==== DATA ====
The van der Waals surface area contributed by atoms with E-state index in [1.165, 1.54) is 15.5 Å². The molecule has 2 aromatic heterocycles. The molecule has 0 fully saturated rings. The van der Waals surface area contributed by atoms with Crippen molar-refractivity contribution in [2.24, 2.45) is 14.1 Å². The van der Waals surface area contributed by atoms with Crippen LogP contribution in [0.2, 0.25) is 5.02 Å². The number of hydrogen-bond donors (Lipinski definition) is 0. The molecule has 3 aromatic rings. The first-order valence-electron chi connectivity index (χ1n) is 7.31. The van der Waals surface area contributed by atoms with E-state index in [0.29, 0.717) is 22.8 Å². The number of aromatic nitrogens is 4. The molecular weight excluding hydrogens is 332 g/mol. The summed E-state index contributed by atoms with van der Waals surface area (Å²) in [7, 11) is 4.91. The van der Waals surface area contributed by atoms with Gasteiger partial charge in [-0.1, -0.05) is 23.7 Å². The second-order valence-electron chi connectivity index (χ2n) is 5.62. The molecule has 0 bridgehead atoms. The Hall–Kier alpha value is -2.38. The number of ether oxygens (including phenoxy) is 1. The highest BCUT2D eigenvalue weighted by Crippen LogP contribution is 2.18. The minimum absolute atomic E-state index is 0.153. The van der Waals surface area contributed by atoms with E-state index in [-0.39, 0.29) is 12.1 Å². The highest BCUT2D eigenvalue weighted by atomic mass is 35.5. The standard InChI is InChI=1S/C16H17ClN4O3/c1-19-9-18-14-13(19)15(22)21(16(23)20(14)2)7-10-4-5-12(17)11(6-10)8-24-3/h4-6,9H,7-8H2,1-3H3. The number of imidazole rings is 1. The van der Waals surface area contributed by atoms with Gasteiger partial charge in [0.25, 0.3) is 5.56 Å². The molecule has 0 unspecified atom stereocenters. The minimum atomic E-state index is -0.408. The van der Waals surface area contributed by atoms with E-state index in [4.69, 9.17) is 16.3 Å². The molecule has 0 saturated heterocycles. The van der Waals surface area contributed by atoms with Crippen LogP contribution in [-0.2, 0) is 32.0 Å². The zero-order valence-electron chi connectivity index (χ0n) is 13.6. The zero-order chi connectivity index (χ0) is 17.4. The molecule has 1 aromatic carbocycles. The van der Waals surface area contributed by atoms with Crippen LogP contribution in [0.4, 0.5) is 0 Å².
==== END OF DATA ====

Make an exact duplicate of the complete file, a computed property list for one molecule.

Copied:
The van der Waals surface area contributed by atoms with E-state index in [1.165, 1.54) is 15.5 Å². The molecule has 2 aromatic heterocycles. The molecule has 0 fully saturated rings. The van der Waals surface area contributed by atoms with Crippen molar-refractivity contribution in [2.24, 2.45) is 14.1 Å². The van der Waals surface area contributed by atoms with Crippen LogP contribution in [0.2, 0.25) is 5.02 Å². The number of hydrogen-bond donors (Lipinski definition) is 0. The molecule has 3 aromatic rings. The first-order valence-electron chi connectivity index (χ1n) is 7.31. The van der Waals surface area contributed by atoms with E-state index in [0.29, 0.717) is 22.8 Å². The number of aromatic nitrogens is 4. The molecular weight excluding hydrogens is 332 g/mol. The summed E-state index contributed by atoms with van der Waals surface area (Å²) in [7, 11) is 4.91. The van der Waals surface area contributed by atoms with Gasteiger partial charge in [-0.1, -0.05) is 23.7 Å². The second-order valence-electron chi connectivity index (χ2n) is 5.62. The molecule has 0 bridgehead atoms. The Hall–Kier alpha value is -2.38. The number of ether oxygens (including phenoxy) is 1. The highest BCUT2D eigenvalue weighted by Crippen LogP contribution is 2.18. The minimum absolute atomic E-state index is 0.153. The van der Waals surface area contributed by atoms with E-state index in [-0.39, 0.29) is 12.1 Å². The highest BCUT2D eigenvalue weighted by atomic mass is 35.5. The standard InChI is InChI=1S/C16H17ClN4O3/c1-19-9-18-14-13(19)15(22)21(16(23)20(14)2)7-10-4-5-12(17)11(6-10)8-24-3/h4-6,9H,7-8H2,1-3H3. The number of imidazole rings is 1. The van der Waals surface area contributed by atoms with Gasteiger partial charge in [0.25, 0.3) is 5.56 Å². The molecule has 0 unspecified atom stereocenters. The minimum atomic E-state index is -0.408. The van der Waals surface area contributed by atoms with E-state index in [4.69, 9.17) is 16.3 Å². The molecule has 0 saturated heterocycles. The van der Waals surface area contributed by atoms with Crippen LogP contribution in [-0.2, 0) is 32.0 Å². The zero-order valence-electron chi connectivity index (χ0n) is 13.6. The zero-order chi connectivity index (χ0) is 17.4. The molecule has 1 aromatic carbocycles. The van der Waals surface area contributed by atoms with Crippen LogP contribution in [0.4, 0.5) is 0 Å².